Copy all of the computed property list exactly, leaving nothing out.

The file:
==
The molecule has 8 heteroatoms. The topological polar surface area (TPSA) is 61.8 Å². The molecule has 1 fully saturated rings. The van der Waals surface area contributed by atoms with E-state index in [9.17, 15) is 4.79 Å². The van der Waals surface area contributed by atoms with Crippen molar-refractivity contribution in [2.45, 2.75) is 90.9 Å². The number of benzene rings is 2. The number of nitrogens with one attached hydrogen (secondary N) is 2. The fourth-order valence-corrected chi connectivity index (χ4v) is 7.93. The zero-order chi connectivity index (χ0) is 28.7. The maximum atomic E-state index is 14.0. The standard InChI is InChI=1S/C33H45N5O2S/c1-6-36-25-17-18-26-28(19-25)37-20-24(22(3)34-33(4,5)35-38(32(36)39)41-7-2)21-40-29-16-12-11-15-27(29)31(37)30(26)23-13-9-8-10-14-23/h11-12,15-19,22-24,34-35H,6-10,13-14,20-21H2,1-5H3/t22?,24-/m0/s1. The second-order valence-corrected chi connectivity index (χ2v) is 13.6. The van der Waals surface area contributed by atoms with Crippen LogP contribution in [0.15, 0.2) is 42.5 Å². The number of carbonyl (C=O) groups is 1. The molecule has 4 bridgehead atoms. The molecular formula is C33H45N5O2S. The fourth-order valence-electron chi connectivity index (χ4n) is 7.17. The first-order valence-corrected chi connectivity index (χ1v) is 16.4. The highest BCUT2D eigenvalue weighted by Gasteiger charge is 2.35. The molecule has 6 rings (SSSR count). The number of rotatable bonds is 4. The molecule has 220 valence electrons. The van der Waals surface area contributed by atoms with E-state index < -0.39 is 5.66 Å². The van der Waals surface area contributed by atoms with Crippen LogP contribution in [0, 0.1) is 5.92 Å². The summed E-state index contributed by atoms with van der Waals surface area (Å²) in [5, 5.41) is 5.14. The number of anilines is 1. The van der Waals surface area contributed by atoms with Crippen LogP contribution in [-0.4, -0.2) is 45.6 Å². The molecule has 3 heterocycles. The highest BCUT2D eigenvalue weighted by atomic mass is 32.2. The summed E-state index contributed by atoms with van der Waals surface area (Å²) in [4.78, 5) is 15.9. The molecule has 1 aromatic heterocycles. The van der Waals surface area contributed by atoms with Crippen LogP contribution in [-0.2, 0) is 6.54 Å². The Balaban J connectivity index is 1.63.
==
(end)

The molecule has 8 heteroatoms. The topological polar surface area (TPSA) is 61.8 Å². The molecule has 1 fully saturated rings. The van der Waals surface area contributed by atoms with E-state index in [9.17, 15) is 4.79 Å². The van der Waals surface area contributed by atoms with Crippen molar-refractivity contribution in [2.45, 2.75) is 90.9 Å². The number of benzene rings is 2. The number of nitrogens with one attached hydrogen (secondary N) is 2. The fourth-order valence-corrected chi connectivity index (χ4v) is 7.93. The zero-order chi connectivity index (χ0) is 28.7. The maximum atomic E-state index is 14.0. The standard InChI is InChI=1S/C33H45N5O2S/c1-6-36-25-17-18-26-28(19-25)37-20-24(22(3)34-33(4,5)35-38(32(36)39)41-7-2)21-40-29-16-12-11-15-27(29)31(37)30(26)23-13-9-8-10-14-23/h11-12,15-19,22-24,34-35H,6-10,13-14,20-21H2,1-5H3/t22?,24-/m0/s1. The second-order valence-corrected chi connectivity index (χ2v) is 13.6. The van der Waals surface area contributed by atoms with Crippen LogP contribution in [0.15, 0.2) is 42.5 Å². The number of carbonyl (C=O) groups is 1. The molecule has 4 bridgehead atoms. The molecular formula is C33H45N5O2S. The fourth-order valence-electron chi connectivity index (χ4n) is 7.17. The first-order valence-corrected chi connectivity index (χ1v) is 16.4. The highest BCUT2D eigenvalue weighted by Gasteiger charge is 2.35. The molecule has 6 rings (SSSR count). The number of rotatable bonds is 4. The molecule has 220 valence electrons. The van der Waals surface area contributed by atoms with E-state index < -0.39 is 5.66 Å². The van der Waals surface area contributed by atoms with Crippen LogP contribution in [0, 0.1) is 5.92 Å². The summed E-state index contributed by atoms with van der Waals surface area (Å²) in [5, 5.41) is 5.14. The number of anilines is 1. The van der Waals surface area contributed by atoms with Crippen LogP contribution in [-0.4, -0.2) is 45.6 Å². The molecule has 3 heterocycles. The highest BCUT2D eigenvalue weighted by atomic mass is 32.2. The summed E-state index contributed by atoms with van der Waals surface area (Å²) in [4.78, 5) is 15.9. The molecule has 1 aromatic heterocycles. The van der Waals surface area contributed by atoms with Crippen LogP contribution in [-0.2, 0) is 6.54 Å². The Balaban J connectivity index is 1.63.